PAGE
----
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What is Glaucoma?
Glaucoma is a group of eye diseases that cause progressive damage to the optic nerve, resulting in loss of vision. The optic nerve is a bundle of approximately one million individual nerve fibers and transmits the visual signals from the eye to the brain. The most common form of glaucoma, primary open-angle glaucoma, is often associated with an increase in the fluid pressure inside the eye. This increase in pressure may cause progressive damage to the optic nerve and loss of nerve fibers. Advanced glaucoma may even cause blindness. There are many types of glaucoma and theories regarding the causes. The exact cause of glaucoma is not known, and it cannot currently be prevented.
Who is at Risk?
People of all ages can develop glaucoma, but it most frequently occurs in:
•Caucasians and Hispanics over age 60
•African Americans over age 40
•People with a family history of glaucoma
•People who have eye-related risk factors, such as eye trauma, thin corneas, high myopia, retinal detachments, and eye inflammation
•People who have certain medical conditions, such as diabetes and heart disease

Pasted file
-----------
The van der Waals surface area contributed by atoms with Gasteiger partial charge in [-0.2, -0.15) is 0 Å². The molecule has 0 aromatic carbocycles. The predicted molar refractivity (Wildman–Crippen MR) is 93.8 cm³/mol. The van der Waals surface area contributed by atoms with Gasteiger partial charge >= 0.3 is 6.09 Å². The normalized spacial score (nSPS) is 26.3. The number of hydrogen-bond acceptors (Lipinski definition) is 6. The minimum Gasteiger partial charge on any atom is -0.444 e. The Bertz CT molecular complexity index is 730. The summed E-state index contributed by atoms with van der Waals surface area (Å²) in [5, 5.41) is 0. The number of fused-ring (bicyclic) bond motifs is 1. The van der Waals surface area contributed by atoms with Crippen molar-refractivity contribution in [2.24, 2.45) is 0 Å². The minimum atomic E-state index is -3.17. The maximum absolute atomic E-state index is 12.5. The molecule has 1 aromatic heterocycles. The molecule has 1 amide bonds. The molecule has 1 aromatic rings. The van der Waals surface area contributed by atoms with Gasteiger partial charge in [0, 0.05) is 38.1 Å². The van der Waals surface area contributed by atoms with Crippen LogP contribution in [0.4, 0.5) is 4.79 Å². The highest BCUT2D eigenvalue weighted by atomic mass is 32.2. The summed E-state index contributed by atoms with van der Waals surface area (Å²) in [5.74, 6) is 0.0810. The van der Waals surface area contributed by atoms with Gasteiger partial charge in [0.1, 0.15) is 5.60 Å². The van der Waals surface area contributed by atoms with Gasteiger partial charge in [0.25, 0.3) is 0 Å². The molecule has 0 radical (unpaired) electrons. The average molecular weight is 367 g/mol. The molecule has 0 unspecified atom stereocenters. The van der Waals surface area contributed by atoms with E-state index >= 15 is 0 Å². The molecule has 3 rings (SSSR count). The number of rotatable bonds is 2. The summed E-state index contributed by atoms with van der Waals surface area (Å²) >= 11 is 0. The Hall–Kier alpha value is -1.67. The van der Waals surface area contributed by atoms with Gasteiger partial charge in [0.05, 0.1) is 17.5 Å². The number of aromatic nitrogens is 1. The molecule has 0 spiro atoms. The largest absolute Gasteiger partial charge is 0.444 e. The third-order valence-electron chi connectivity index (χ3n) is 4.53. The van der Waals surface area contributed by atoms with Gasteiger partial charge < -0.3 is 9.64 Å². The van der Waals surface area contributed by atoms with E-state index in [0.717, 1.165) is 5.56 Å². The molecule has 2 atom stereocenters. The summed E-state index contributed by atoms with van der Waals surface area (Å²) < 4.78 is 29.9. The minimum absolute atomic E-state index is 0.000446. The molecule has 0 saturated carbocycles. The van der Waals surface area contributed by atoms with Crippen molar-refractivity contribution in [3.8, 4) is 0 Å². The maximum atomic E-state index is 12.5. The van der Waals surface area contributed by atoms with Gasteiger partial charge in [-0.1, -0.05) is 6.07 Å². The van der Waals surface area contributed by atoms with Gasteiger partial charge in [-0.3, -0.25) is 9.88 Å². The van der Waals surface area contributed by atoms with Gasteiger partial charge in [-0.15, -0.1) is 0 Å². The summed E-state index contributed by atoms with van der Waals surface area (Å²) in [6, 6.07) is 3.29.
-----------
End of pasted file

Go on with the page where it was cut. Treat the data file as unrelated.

How Can It Be Treated?
In most cases, Glaucoma can be treated effectively by using prescription eye drops or other medicines. In some cases, surgery may be necessary. Unfortunately, any loss of vision from glaucoma typically cannot be restored. However, early detection, prompt treatment, and regular monitoring can enable you to continue living in much the same way as you have always lived.
Office Hours: Monday - Thursday 8:30 AM - 5:30 PM We are closed for lunch 12:30 - 1:30 Office Hours: Friday - 8:30 AM to 1:00 PM We are closed Saturday and Sunday
Keeping Your Eyes Healthy: Get regular comprehensive dilated eye exams
Getting a dilated eye exam is the only way to catch eye diseases early, because with many, there are no warning signs.
You might think your vision is in good shape or that your eyes are healthy, but visiting Dr. Mason for a comprehensive dilated eye exam is the only way to be completely certain. When it comes to common vision problems, many people don’t realize their vision could be improved with glasses or contact lenses. In addition, many common eye diseases such as glaucoma, diabetic eye disease, and age-related macular degeneration often have no symptoms. A dilated eye exam is the only way to detect these diseases in their early stages. Talk to your eye care professional about how often you should have one.
During a comprehensive dilated eye exam, drops are placed in your eyes to dilate, or widen, the pupil. Dr. Mason uses a special magnifying lens to examine your retina and look for signs of damage and other eye problems. After the examination, your close-up vision may remain blurred for several hours.